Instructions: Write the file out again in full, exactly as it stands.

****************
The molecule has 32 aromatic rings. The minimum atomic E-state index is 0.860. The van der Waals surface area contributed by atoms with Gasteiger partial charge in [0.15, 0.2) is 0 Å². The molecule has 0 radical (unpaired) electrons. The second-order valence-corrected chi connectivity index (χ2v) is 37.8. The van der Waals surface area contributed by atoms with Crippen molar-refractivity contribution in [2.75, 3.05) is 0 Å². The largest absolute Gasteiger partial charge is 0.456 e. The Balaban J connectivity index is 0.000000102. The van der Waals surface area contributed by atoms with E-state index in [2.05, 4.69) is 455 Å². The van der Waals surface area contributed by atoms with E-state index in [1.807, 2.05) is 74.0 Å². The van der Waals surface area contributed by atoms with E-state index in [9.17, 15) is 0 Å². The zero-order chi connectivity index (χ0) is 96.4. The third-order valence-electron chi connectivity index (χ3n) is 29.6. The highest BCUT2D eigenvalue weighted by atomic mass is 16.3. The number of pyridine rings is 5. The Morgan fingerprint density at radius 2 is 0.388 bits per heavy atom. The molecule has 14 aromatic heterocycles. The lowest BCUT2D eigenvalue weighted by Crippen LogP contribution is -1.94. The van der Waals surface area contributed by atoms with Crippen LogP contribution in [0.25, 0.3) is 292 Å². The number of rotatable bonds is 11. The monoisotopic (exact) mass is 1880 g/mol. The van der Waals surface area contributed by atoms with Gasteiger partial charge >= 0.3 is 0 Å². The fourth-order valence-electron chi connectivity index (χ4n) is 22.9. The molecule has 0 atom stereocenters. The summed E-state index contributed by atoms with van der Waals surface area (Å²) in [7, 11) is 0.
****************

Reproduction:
The molecule has 32 aromatic rings. The minimum atomic E-state index is 0.860. The van der Waals surface area contributed by atoms with Gasteiger partial charge in [0.15, 0.2) is 0 Å². The molecule has 0 radical (unpaired) electrons. The second-order valence-corrected chi connectivity index (χ2v) is 37.8. The van der Waals surface area contributed by atoms with Crippen molar-refractivity contribution in [2.75, 3.05) is 0 Å². The largest absolute Gasteiger partial charge is 0.456 e. The Balaban J connectivity index is 0.000000102. The van der Waals surface area contributed by atoms with E-state index in [2.05, 4.69) is 455 Å². The van der Waals surface area contributed by atoms with E-state index in [1.807, 2.05) is 74.0 Å². The van der Waals surface area contributed by atoms with E-state index in [9.17, 15) is 0 Å². The zero-order chi connectivity index (χ0) is 96.4. The third-order valence-electron chi connectivity index (χ3n) is 29.6. The highest BCUT2D eigenvalue weighted by atomic mass is 16.3. The number of pyridine rings is 5. The Morgan fingerprint density at radius 2 is 0.388 bits per heavy atom. The molecule has 14 aromatic heterocycles. The lowest BCUT2D eigenvalue weighted by Crippen LogP contribution is -1.94. The van der Waals surface area contributed by atoms with Crippen LogP contribution in [0.25, 0.3) is 292 Å². The number of rotatable bonds is 11. The monoisotopic (exact) mass is 1880 g/mol. The van der Waals surface area contributed by atoms with Gasteiger partial charge >= 0.3 is 0 Å². The fourth-order valence-electron chi connectivity index (χ4n) is 22.9. The molecule has 0 atom stereocenters. The summed E-state index contributed by atoms with van der Waals surface area (Å²) in [7, 11) is 0.